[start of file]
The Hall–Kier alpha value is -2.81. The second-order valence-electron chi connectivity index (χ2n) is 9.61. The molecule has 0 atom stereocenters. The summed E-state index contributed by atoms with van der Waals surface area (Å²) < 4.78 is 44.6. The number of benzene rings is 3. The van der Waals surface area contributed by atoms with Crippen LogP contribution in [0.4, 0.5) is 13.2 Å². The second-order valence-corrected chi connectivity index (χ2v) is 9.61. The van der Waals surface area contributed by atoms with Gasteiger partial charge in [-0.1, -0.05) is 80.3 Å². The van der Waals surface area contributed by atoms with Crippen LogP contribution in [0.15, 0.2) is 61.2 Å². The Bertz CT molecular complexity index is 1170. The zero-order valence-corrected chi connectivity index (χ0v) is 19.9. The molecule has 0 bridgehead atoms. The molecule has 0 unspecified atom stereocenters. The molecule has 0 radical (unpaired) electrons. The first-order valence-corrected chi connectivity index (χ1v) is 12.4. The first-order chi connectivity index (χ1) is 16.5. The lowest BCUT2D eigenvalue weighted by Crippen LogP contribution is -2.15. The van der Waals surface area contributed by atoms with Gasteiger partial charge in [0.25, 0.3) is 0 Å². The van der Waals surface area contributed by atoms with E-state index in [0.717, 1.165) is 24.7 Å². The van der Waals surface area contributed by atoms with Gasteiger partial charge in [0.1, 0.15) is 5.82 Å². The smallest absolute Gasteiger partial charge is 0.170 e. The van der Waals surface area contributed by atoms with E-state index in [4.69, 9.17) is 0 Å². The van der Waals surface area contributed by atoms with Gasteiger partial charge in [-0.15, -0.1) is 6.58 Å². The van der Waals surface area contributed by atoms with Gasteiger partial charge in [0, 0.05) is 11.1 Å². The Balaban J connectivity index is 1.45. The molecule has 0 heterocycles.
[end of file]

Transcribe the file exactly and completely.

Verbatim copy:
The Hall–Kier alpha value is -2.81. The second-order valence-electron chi connectivity index (χ2n) is 9.61. The molecule has 0 atom stereocenters. The summed E-state index contributed by atoms with van der Waals surface area (Å²) < 4.78 is 44.6. The number of benzene rings is 3. The van der Waals surface area contributed by atoms with Crippen LogP contribution in [0.4, 0.5) is 13.2 Å². The second-order valence-corrected chi connectivity index (χ2v) is 9.61. The van der Waals surface area contributed by atoms with Gasteiger partial charge in [-0.1, -0.05) is 80.3 Å². The van der Waals surface area contributed by atoms with Crippen LogP contribution in [0.15, 0.2) is 61.2 Å². The Bertz CT molecular complexity index is 1170. The zero-order valence-corrected chi connectivity index (χ0v) is 19.9. The molecule has 0 bridgehead atoms. The molecule has 0 unspecified atom stereocenters. The molecule has 0 radical (unpaired) electrons. The first-order valence-corrected chi connectivity index (χ1v) is 12.4. The first-order chi connectivity index (χ1) is 16.5. The lowest BCUT2D eigenvalue weighted by Crippen LogP contribution is -2.15. The van der Waals surface area contributed by atoms with Gasteiger partial charge in [0.25, 0.3) is 0 Å². The van der Waals surface area contributed by atoms with E-state index in [0.717, 1.165) is 24.7 Å². The van der Waals surface area contributed by atoms with Gasteiger partial charge in [0.1, 0.15) is 5.82 Å². The smallest absolute Gasteiger partial charge is 0.170 e. The van der Waals surface area contributed by atoms with E-state index in [4.69, 9.17) is 0 Å². The van der Waals surface area contributed by atoms with Gasteiger partial charge in [-0.15, -0.1) is 6.58 Å². The van der Waals surface area contributed by atoms with Gasteiger partial charge in [0, 0.05) is 11.1 Å². The Balaban J connectivity index is 1.45. The molecule has 0 heterocycles.